STUART THEOBALD: We need to take fallout of US allegations seriously

Diplomacy, any West Wing watcher will tell you, is never what it seems on the surface. The pageantry of the US ambassador telling a local media outlet (News24) that SA provided weapons to Russia would have been well rehearsed.

Teams at the US state department will have done the game theoretic analysis to plot out SA’s response: an “inquiry” to kick into the long grass, much indignation, say of apologies but non-apologies. The objective, it seems to me, was to set the cat among the domestic pigeons to try to get SA’s institutions to take seriously the country’s odd dalliance with Russia’s President Vladimir Putin. There is no doubt that something strange happened when the Lady R docked at Simon’s Town.

Why on earth would the ship have turned off its transponders, violating international law in the process, if it didn’t want to disguise a quick detour to SA’s main naval harbour? According to one report, it had told Cape Town’s Maritime Rescue Coordination Centre that it was having mechanical problems. Perhaps Russian intelligence is not what it used to be, because the idea of sneaking into that port in the dead of night unnoticed is laughable.

The good burghers of Simon’s Town, set out on their stoeps overlooking the port, with nothing else to do during load-shedding but gaze out through binoculars, recorded the visit in some detail. Amateur photographs were across social media in no time. Awash with floodlights in the dark night, containers were offloaded from that ship under armed guard. By some accounts, something was put back on.

The US believes that something was weapons. Our politicians appear to know nothing. Back in December, defence minister Thandi Modise was asked about it in a press conference but said she was still waiting for “paperwork” from her officials. That paperwork must take quite some doing, because five months later we are in the dark. This ritual of ignorance gets tired.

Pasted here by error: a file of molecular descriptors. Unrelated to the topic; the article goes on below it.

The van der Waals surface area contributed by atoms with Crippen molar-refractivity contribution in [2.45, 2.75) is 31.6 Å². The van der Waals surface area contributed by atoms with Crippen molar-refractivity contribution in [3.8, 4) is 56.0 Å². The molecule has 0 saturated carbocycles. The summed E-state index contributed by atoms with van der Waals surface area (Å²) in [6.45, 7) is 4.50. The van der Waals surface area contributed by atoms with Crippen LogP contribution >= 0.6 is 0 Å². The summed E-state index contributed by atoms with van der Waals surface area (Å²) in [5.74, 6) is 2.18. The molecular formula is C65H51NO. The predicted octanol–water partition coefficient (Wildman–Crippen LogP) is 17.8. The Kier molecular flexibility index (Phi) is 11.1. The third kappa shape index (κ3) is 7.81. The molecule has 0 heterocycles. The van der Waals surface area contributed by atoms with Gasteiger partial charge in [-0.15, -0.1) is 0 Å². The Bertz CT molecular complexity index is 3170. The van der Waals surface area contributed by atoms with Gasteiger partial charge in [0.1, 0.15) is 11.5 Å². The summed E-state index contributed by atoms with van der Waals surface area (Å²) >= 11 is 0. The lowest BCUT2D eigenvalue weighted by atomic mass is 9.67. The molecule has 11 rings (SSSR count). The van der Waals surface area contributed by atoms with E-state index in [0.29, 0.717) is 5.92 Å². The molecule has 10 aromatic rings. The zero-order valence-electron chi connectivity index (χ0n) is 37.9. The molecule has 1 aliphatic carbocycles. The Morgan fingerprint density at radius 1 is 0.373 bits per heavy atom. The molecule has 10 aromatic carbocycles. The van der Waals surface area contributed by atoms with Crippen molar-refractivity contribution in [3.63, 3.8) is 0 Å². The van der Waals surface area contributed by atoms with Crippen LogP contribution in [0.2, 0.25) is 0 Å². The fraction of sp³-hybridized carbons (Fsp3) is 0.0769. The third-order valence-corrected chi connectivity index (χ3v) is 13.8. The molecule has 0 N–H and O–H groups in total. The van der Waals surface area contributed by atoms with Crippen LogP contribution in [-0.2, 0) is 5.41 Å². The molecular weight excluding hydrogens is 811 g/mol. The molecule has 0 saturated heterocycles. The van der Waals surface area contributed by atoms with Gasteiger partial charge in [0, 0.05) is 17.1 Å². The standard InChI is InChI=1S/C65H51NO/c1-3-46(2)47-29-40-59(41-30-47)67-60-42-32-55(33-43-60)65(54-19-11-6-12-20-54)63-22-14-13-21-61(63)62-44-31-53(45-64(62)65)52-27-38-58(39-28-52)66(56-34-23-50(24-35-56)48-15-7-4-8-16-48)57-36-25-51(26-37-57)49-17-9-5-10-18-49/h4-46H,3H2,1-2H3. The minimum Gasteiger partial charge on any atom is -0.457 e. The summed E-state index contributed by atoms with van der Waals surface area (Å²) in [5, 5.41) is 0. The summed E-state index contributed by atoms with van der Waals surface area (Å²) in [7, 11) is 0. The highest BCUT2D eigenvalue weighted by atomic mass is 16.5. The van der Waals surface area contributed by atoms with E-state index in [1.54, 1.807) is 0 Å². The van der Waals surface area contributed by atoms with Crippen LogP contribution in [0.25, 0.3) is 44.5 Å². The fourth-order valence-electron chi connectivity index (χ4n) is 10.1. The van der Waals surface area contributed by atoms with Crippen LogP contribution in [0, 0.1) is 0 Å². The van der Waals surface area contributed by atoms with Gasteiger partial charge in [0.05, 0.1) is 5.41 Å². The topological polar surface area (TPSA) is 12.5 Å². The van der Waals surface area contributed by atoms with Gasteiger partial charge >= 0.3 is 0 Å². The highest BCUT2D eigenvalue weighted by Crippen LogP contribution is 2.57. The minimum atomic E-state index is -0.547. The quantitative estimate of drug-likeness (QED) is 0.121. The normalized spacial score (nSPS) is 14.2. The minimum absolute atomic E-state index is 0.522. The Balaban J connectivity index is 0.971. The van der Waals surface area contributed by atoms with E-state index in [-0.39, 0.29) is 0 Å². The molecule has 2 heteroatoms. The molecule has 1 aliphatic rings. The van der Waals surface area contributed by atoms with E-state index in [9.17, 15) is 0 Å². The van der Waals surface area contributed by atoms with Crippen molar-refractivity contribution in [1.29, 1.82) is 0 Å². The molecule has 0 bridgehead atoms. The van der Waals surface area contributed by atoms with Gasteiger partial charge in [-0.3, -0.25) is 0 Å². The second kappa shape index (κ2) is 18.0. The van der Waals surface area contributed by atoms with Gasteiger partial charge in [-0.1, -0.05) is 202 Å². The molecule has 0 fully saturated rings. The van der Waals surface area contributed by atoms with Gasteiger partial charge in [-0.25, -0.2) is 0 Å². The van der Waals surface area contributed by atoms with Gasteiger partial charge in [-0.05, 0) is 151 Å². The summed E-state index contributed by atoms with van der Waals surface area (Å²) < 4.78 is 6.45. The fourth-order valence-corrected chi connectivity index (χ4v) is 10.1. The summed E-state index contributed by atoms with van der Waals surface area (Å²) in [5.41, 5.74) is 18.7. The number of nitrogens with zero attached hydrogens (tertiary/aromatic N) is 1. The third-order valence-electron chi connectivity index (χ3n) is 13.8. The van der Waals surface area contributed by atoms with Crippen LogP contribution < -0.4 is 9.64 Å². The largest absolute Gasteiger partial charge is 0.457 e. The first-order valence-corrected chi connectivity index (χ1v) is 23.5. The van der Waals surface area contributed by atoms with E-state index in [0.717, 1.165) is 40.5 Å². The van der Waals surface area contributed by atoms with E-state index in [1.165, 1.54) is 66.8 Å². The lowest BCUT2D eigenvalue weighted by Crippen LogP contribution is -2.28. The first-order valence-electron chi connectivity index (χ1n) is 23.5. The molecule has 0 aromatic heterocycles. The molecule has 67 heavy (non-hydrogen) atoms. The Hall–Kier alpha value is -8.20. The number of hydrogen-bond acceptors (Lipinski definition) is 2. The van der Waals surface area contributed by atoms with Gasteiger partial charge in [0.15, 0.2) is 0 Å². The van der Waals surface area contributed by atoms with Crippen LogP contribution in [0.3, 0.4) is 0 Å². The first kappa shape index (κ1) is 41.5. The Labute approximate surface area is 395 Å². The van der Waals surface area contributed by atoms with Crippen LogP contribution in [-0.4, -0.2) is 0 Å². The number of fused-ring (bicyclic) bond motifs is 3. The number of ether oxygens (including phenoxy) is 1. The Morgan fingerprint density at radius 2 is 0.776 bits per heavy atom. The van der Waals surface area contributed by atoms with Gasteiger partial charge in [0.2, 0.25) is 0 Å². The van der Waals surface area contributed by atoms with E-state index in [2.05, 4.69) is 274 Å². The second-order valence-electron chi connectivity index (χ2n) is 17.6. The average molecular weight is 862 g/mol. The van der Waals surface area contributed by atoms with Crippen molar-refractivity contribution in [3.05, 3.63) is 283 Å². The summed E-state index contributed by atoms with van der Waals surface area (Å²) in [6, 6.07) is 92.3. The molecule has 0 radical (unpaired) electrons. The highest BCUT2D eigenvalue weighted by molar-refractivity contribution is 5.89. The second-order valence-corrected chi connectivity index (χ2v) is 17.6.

Someone knows, obviously. Ships do not dock at Simon’s Town without somebody knowing exactly why. The game feels like a rerun of the Guptas’ Waterkloof wedding plane debacle. Eventually some sort-of-accountable-but-not-too-important chump will be found and fired. Except that this is vastly more offensive than glitterati swanning through military facilities to piss it up at Sun City.

This is about weapons of war and death. About a bloody conflict in which we have chosen the losing side. The serious consequence of this mess is that relationships with the US have been damaged.

Social media warriors enjoy pointing to the hypocrisy of the US, to the camaraderie of the Russians during apartheid, to the apparent slight of expecting SA to do things simply because powerful people tell it too. I get all these sentiments, but we must be serious about what matters. We are trying to build a sophisticated economy that provides decent work to people.

That means we need economic activity beyond the extraction of resources from the ground to send to allies in the east. I can tell you that we will not in my lifetime export vehicles to China or India, or kettles or geysers or ball bearings. But we do export them to Europe and the US.

Let’s be serious about what kind of economy we will be left with if those markets are closed to us — one in which we sell coal, platinum, iron ore, manganese and assorted other minerals and metals to China and neighbours.

One in which we do next-to-no beneficiation of those materials because the destination markets can beneficiate far more cheaply than we do. It will be one in which the vast majority of skilled professionals who now work across supply chains for manufactured goods are forced to find jobs elsewhere.

But, I suppose, we will still have our pride, or at least whatever the resulting wave of poverty leaves us with. Of course, you are reading this column on the pages of the money section. So let me be clear about the effect of this on financial markets.

We have seen the rand demolished to its weakest level against the dollar. Foreign investors, who are overwhelmingly from western shores, will be exiting, and bond markets are showing that. There will be a short-term recovery as the messiness of the situation creates room for counter-narratives, but last week has materially weakened the SA investment case. Rand weakness obviously improves the earnings of our miners given their dollar revenues and rand costs. While their shares rallied on Friday, I think the foreign selling pressure means the earnings upside wasn’t being properly priced in.

There is opportunity there. But on a longer view, the situation particularly weakens the outlook for industrials and consumer-facing companies. Ultimately, the tertiary sectors of our economy must have access to Western markets, and that is now at risk.

So, for now the wise money will flow to resource stocks, especially when indiscriminate foreign selling creates buying opportunities.

Stuart Theobald is chair of Intellidex. This article first appeared in Business Day.